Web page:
So in the effort of being transparent, here are the stories I need to stop telling:

"Carrie Bradshaw had to have been a hooker because writers don't make that much money" Truthfully, Carrie Bradshaw is a fictional character so her life has to be over the top so we buy into it enough to buy the movie, the DVDs and the books. TV is not real life nor is it an accurate mirror of real life, even the "reality" shows and that HBO's updated hipster version of Sex and the City, Girls, are far from real. That said, it is reasonable to think that an established columnist in her mid-30s could be making an adequate living off of her work. As an aspiring best selling author who writes a ton online and is tackling print one article at a time, it is counterproductive for me to repeat that you can't make money as a writer especially when I know at least one real life freelance who does. (FYI she is at least 10-15 years older than I am with an extra 10-15 years experience on me so I shouldn't be making her money...yet.)

"I'm weird so it's hard for me to find a guy" To be fair I am pretty "different," however the main reason people see me as "different" is because I do not entirely fit the singular story that has been told about African American women. Is it my fault that only one story has been told about black women in America throughout history? No. Is it my fault that people believe that one story? No. Is it my fault that people see me and immediately try to cram me into that one story? No, but it is my fault that I allow their issue with who I should be make me feel inadequate. Growing up I was teased because Jagged Little Pill was my favorite album and California English was my preferred method of speaking-- hello I grew up in the 90s on a strict media diet of MTV, Seventeen and Clueless and like everyone else in my generation I added like to every pause and made every statement a question. Again, not my problem until I made my problem.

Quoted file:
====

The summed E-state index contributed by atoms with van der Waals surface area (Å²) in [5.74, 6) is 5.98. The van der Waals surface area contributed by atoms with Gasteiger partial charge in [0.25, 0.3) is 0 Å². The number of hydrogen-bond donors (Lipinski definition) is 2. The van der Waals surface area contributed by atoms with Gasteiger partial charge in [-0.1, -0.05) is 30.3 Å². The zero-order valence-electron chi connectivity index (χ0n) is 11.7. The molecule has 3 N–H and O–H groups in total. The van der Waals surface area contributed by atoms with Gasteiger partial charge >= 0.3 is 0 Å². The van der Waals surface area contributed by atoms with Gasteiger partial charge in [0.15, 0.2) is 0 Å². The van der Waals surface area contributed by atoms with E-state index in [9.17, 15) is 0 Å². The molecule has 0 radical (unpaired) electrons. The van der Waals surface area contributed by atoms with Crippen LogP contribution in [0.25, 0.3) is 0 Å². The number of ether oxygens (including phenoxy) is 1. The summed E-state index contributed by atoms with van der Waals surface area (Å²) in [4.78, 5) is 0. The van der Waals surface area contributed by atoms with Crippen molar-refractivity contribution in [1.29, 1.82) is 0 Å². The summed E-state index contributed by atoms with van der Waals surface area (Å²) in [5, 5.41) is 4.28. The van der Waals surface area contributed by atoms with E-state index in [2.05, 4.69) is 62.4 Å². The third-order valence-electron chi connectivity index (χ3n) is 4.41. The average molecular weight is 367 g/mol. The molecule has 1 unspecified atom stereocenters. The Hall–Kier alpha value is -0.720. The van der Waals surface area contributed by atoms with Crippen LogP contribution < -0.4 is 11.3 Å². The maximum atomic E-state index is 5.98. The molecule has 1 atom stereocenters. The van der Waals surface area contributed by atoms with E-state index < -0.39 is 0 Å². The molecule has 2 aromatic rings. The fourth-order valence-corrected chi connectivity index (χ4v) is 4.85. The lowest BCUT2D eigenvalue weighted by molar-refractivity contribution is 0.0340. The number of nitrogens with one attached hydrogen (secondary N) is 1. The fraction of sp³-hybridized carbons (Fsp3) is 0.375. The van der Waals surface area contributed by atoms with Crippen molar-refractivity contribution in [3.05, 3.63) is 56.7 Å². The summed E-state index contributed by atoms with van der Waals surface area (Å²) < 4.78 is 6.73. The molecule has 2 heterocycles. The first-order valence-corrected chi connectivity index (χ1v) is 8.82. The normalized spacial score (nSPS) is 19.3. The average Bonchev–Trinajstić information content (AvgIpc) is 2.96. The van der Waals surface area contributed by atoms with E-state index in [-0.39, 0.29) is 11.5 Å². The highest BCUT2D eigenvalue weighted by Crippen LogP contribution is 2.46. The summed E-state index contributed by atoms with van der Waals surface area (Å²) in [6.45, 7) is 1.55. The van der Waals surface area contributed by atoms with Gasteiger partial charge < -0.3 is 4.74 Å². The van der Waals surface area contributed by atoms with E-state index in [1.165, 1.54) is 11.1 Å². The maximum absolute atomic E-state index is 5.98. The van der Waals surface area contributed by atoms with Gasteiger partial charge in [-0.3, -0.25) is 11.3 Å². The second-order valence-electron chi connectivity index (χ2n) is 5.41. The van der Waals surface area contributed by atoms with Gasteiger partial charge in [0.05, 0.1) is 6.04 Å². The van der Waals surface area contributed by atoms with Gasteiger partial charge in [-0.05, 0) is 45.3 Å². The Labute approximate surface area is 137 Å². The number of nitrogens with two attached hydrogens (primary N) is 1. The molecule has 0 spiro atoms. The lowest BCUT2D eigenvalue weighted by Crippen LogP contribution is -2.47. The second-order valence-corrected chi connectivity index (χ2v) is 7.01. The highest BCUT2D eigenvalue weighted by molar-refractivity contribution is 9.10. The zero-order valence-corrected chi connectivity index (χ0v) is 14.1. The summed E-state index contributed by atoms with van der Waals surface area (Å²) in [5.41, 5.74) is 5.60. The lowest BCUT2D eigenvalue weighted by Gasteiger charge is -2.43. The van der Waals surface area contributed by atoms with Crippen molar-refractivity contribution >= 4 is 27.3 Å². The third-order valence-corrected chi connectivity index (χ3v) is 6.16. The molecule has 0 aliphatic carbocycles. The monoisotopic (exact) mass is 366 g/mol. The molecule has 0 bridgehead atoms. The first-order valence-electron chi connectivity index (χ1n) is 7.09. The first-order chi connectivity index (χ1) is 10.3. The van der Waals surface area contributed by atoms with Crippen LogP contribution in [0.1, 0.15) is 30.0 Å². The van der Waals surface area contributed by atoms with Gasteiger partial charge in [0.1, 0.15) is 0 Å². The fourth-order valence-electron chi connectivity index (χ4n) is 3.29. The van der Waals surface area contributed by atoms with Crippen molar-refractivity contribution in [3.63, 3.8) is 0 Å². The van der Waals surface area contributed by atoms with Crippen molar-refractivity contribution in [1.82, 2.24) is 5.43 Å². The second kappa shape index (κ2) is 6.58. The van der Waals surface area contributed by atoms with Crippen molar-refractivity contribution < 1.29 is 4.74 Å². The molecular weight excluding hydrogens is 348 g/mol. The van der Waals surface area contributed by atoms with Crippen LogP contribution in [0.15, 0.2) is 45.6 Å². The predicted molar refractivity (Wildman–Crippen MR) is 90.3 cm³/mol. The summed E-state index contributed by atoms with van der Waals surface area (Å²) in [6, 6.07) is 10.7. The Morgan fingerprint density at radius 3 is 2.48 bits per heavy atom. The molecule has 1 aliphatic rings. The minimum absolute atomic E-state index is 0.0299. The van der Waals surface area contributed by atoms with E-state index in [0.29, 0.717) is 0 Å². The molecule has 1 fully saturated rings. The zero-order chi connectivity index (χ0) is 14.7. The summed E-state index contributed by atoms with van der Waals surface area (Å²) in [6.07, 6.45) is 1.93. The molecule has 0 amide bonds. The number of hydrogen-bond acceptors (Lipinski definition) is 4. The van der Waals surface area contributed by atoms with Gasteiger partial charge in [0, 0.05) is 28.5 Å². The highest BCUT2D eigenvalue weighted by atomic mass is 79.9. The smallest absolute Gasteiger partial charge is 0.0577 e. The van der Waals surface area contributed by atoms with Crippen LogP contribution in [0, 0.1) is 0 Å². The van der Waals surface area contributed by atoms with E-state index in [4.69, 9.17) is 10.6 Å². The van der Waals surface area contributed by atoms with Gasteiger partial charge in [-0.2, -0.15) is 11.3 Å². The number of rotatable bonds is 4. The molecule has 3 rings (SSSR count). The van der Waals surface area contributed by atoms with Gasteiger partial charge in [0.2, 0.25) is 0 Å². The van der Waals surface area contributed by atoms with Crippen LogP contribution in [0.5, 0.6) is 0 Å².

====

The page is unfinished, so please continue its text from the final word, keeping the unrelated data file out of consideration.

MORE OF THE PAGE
"I need new clothes every season." Actually that's not a story I tell myself that's just life, you need new clothes, especially when you work in fashion.

"Money is a struggle. If you don't work hard you'll never make bank." This isn't a story I told myself, it's a story I saw growing up. My dad constantly spoke of sacrificing time at home so that we could have a certain standard of living and my mom constantly fought an uphill battle with finances, so I learned that money was something you had to bust your ass to get....NOT TRUE. Yes you have to work but earning a living does not have to be a thing of sacrifice, toil, struggle, working three jobs just to get by. That is not necessary, trust me I know people who work hard, enjoy their life and make what they need and then some...and their parents aren't filthy rich.

Those are all the stories I could think of now, but if I think of any more I'll share for sure. More importantly, I want to know what BS, I had to walk 10 miles in the pouring rain, sob story are you telling?

Drop your story like it's hot!